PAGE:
Create a Rota
Your hybrid arrangement should be clearly set out and communicated to all employees. Try not to allow for too much wiggle-room, as you need to be able to provide the same treatment regarding flexibility and agency to each member of staff.
In the name of fairness, before finalising anything, consider how you might respond to any employee requesting a rota change (i.e. asking if they can work entirely from home one week, or requesting a number of home-working days that are different from those detailed on their rota).
Consider Workload Division
Introduce effective time and workload management by defining which tasks can be done at home and which need to be done in the office. These matters should be factored into your rota.
Decisions of this kind should be influenced by factors such as security risks, equipment provision, and any requirement for management intervention or interpersonal collaboration
Think About Space Management
How will your company’s use of space and services be affected by a move to hybrid working? Perhaps you could afford to move to smaller offices and save money. Maybe you don’t need the quantity of equipment you currently have in-house.
You might decide to employ a hot-desking or desk-sharing approach so that no workspace is left unused when certain members of staff are working remotely.
As long as these changes present no logistical issues, you may be able to streamline your amenities and provisions in a way that benefits your company both practically and financially.
Provide Equipment for Home Working
In order for your new model to be both functional and fair, you will need to ensure that proper equipment is provided for all employees who will be working at home or remotely for any length of time. No member of staff should have to pay for the basic tools they require to do their job.
It is vital that your business can provide all relevant parties with access to a sufficient internet connection, the right computer, suitable antivirus software, and any other job-specific items or tools that may be needed.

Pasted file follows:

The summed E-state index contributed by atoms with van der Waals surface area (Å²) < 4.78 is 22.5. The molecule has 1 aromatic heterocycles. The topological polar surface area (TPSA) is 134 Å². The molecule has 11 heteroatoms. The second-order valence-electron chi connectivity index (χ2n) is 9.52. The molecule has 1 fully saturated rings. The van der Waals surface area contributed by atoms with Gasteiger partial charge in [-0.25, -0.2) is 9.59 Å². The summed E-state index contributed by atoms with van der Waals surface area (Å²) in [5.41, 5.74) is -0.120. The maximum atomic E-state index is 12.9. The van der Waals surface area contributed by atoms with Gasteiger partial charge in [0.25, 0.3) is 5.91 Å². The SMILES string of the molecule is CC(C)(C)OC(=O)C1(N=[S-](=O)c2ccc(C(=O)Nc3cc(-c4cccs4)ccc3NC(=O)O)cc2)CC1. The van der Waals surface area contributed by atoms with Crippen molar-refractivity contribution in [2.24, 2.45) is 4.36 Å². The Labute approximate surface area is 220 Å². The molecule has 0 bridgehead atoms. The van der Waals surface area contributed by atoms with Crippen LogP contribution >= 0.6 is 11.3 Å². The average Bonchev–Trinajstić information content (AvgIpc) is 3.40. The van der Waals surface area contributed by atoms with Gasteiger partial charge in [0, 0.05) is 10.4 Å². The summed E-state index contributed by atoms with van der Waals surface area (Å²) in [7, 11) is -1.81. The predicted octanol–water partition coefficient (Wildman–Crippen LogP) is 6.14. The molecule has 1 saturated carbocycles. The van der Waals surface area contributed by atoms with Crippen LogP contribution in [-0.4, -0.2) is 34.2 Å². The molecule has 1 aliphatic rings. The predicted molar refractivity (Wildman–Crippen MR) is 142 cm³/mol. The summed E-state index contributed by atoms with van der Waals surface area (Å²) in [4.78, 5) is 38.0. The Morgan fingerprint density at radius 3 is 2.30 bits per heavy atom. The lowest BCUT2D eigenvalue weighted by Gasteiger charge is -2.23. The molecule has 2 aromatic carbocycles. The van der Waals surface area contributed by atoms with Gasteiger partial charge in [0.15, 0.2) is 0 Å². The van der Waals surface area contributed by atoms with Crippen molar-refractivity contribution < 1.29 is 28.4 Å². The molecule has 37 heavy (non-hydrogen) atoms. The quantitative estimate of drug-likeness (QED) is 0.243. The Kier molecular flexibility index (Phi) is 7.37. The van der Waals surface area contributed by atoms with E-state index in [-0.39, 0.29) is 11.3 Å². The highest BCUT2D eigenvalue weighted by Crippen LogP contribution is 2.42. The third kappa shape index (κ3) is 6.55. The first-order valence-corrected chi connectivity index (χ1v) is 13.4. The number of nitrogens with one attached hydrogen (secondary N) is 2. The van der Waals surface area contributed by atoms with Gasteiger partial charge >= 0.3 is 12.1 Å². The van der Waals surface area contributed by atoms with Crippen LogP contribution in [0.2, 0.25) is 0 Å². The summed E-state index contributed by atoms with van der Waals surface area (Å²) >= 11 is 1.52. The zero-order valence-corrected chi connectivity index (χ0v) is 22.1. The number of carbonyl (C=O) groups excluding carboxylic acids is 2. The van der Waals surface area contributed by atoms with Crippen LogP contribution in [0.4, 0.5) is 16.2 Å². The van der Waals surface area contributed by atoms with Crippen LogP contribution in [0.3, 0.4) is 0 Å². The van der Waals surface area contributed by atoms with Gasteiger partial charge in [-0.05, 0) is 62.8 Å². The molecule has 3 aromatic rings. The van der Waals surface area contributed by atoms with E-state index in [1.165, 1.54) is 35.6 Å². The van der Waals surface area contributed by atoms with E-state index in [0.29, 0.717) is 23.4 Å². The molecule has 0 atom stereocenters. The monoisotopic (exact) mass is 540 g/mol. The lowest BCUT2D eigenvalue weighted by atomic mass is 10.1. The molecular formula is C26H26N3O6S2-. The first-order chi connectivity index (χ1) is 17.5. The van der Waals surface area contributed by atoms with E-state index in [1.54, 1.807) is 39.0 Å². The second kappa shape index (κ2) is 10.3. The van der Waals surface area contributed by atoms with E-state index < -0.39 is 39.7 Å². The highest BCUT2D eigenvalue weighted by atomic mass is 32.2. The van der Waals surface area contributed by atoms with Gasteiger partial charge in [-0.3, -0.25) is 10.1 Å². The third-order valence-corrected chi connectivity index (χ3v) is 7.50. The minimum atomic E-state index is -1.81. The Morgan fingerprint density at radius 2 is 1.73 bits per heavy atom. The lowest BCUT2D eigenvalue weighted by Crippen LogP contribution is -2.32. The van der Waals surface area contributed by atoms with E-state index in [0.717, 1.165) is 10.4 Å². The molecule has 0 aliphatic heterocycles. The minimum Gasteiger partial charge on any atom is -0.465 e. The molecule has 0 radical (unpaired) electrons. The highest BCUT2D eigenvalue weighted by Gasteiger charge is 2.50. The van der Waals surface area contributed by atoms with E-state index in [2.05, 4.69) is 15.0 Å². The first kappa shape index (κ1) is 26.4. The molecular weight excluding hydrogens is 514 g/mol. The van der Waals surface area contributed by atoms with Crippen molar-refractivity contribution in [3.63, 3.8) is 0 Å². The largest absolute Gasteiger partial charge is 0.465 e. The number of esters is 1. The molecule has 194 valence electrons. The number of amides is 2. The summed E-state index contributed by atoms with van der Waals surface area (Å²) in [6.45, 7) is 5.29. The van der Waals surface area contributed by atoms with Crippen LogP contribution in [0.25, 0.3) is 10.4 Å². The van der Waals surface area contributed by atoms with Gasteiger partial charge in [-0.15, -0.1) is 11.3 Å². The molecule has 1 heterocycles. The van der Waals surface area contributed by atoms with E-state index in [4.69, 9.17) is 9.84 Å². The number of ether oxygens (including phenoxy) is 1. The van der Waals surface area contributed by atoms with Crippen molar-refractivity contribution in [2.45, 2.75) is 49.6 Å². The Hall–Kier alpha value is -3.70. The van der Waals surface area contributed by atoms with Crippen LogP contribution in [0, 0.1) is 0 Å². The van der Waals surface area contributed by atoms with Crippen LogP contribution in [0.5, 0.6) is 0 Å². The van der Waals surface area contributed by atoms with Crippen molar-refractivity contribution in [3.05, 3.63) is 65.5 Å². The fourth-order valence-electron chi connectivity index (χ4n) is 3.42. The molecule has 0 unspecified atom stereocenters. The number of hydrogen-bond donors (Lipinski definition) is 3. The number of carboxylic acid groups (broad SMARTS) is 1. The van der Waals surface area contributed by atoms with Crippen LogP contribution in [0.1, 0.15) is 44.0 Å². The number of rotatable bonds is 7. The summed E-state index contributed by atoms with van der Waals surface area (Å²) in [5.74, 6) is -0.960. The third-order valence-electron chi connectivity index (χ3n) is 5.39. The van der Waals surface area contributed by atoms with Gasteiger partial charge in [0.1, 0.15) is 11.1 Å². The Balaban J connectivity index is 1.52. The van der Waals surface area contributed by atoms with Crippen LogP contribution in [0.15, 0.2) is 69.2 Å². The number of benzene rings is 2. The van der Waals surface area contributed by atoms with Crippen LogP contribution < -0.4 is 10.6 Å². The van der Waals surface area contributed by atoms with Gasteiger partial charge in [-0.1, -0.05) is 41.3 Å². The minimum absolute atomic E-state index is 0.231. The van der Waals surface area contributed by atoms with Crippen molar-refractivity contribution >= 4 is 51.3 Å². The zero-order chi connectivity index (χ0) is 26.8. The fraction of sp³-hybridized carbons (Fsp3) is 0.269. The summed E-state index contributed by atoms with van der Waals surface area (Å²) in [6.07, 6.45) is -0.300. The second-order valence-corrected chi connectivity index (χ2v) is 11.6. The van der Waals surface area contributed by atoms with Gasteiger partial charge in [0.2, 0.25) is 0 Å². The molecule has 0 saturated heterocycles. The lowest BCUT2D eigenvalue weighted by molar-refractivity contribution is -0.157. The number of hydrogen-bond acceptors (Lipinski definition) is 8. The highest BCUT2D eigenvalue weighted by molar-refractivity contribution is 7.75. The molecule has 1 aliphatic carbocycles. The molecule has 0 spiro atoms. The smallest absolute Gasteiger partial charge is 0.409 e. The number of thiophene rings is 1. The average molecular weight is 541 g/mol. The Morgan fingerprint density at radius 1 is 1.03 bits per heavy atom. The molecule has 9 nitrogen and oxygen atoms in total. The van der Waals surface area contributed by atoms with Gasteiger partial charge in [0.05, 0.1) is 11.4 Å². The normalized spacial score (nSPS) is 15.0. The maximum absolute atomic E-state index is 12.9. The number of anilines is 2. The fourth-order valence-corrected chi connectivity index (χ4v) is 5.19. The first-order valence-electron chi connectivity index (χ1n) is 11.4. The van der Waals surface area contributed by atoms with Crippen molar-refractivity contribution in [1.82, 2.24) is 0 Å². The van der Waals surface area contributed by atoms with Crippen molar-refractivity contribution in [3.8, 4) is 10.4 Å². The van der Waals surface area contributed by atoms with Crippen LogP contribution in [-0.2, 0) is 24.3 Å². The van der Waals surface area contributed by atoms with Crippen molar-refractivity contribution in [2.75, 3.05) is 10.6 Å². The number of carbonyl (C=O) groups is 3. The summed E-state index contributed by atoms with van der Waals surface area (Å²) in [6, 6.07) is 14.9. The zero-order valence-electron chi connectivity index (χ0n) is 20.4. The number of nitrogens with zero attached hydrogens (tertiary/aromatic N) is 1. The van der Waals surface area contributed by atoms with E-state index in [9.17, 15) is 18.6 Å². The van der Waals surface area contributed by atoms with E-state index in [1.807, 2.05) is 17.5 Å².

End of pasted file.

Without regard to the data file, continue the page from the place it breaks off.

You may also need to make adjustments to in-house processes; converting to secure Cloud-based storage systems is usually a must, for example.
As briefly touched upon earlier, security is a key issue when it comes to hybrid working.
Any documents, programs, or other forms of electronic data that are to be shared or accessed remotely should be thoroughly and properly protected by cybersecurity software and a strong approach to access permissions.
Classified or confidential work or information should not be accessed at home or shared with any third parties, in order to avoid data theft, hacking or accidental loss.
Be sure to fully brief all staff members on this subject well in advance of making the switch.
Give Suitable Notice
If you do decide to move to a hybrid working model, it is vital that discussions regarding this change are held well in advance.
Employees will need the opportunity to make sufficient changes, acquire the necessary equipment, prepare their remote working space, and fully come to terms with all upcoming adjustments to their role prior to changes being made.
Be sure to answer any questions and provide all guidance required in plenty of time before your company’s transition.
Of course, every business is different. You may find that a switch to hybrid working poses too much of a challenge for your own company to be practical.
If this is the case, you and your management team should work to provide a safe and comfortable in-house environment for all employees.
However, if you decide to go ahead with the transition, it is vital that you consider the above matters, and any additional points that are specific to your company before you begin to make changes. Your staff, management team – and, as a result, your clients – will thank you for it.